15. Paranormal Activity Review

    Paranormal Activity is the real f*&%ing deal, folks. You get a little bit of every thing here, from laughs, cute chicks and some of the scariest material you've likely ever seen on film.

  16. 'Paranormal Activity': All The Movies, Ranked From Worst to Best

    Set in Tokyo, Japan, in 2010, Paranormal Activity 2: Tokyo Night tells the story of a Haruka Yamano ( Noriko Aoyama) who, while visiting California, gets in a car accident and breaks both her legs ...

  17. 'Paranormal Activity: The Ghost Dimension': Film Review

    Primarily referencing, and occasionally depicting, events from Paranormal Activity 3, the current film's team of four screenwriters, replacing longtime scripter Christopher Landon, fails to ...

  18. Paranormal Activity Review

    Paranormal Activity is only short one star for me because the pacing for the first half-hour of its 99 min run time was kind of slow, and offered more creepy atmosphere than actual scares. A slow half-hour in camcorder POV can feel like an eternity - luckily for us, Featherston and Sloat are good actors, with good chemistry, and they, along ...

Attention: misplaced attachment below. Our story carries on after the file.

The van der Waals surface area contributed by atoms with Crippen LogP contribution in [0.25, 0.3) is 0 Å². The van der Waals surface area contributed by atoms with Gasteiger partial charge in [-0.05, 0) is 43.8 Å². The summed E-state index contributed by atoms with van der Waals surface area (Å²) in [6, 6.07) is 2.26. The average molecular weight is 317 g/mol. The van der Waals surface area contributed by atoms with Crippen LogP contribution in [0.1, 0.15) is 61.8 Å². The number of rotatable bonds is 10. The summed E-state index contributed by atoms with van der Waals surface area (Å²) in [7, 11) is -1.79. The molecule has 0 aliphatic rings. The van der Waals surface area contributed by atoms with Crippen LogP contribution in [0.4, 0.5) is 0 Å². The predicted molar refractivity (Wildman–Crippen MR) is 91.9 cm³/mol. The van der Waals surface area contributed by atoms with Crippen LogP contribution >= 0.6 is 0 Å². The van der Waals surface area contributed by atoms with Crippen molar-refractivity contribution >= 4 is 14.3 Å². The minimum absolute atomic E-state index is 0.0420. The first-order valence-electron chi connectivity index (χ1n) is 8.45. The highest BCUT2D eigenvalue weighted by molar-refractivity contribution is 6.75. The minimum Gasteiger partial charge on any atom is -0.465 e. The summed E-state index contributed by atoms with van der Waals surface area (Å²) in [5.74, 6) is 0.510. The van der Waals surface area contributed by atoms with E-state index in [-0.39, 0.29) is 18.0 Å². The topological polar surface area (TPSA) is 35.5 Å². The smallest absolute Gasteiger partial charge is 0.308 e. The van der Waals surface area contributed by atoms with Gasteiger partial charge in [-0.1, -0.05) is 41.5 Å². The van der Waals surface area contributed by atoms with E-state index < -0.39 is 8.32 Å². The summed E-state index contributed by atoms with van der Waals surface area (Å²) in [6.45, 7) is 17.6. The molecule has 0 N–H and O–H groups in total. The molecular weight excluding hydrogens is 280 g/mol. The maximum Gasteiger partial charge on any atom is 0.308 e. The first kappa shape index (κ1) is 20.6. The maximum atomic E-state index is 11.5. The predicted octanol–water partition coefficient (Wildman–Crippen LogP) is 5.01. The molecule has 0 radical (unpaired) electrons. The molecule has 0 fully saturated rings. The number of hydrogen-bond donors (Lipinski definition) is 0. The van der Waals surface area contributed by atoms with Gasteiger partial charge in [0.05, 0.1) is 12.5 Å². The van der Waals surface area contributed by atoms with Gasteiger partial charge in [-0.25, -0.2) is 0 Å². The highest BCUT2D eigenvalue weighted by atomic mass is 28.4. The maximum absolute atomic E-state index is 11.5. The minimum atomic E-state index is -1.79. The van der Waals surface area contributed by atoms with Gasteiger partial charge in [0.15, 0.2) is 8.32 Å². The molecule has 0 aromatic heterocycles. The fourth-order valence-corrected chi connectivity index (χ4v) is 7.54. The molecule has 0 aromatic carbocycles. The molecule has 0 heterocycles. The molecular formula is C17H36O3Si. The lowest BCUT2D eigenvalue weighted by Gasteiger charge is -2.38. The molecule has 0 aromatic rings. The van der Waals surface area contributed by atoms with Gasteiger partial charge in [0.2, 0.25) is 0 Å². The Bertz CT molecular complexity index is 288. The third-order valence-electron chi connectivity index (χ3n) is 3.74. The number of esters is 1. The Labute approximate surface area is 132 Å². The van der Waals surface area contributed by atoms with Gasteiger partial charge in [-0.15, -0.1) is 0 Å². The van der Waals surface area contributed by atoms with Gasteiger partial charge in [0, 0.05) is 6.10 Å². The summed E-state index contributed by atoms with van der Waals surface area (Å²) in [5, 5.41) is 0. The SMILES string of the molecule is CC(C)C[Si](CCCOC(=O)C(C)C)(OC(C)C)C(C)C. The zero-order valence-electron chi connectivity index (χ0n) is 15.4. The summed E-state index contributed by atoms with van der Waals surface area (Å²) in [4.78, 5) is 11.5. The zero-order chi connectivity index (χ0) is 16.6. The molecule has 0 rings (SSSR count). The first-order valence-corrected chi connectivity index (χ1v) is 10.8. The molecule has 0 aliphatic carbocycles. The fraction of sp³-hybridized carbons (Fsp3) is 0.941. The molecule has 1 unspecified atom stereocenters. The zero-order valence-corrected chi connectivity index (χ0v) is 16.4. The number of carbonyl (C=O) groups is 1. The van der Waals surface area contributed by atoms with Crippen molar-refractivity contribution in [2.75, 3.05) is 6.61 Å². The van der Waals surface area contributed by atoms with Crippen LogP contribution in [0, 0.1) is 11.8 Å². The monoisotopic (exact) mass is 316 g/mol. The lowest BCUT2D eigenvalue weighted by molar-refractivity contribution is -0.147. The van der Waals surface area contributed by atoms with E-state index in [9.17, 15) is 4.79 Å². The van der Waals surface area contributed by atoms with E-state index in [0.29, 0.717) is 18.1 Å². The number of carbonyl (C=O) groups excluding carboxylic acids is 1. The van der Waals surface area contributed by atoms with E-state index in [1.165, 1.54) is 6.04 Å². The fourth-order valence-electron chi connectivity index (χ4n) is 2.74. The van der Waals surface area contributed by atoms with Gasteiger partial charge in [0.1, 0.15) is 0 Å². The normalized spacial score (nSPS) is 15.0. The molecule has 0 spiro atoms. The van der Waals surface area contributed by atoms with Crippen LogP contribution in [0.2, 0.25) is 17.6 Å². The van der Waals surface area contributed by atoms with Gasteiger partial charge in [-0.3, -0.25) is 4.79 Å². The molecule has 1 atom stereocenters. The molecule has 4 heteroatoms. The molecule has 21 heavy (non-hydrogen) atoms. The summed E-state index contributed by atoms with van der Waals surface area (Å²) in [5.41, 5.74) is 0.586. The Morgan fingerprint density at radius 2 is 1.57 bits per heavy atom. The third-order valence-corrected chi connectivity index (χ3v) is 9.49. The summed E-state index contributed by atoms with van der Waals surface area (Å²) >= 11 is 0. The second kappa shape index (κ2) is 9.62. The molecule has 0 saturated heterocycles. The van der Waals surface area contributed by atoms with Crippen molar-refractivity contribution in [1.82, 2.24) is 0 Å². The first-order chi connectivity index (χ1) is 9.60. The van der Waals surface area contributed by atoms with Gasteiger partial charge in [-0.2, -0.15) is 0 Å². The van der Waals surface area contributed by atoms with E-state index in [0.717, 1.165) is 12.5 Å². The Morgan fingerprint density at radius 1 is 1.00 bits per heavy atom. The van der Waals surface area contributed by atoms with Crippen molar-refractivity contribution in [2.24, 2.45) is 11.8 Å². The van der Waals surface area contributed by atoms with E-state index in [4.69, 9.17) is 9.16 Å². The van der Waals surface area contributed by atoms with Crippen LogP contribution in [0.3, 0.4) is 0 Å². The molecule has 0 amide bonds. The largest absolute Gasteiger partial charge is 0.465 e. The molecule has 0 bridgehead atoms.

19. Paranormal Activity: Next of Kin Review

    What we said about the last Paranormal Activity movie. Eric Goldman gave 2015's Paranormal Activity: The Ghost Dimension a 6/10, writing that it "lacks impact as far as wrapping up such a long ...

  20. Every Paranormal Activity Movie Ranked From Worst To Best

    So grab your crucifix and flip on night vision mode because this is every "Paranormal Activity" movie ranked from worst to best. 7. Paranormal Activity: The Ghost Dimension. Paramount Pictures. It ...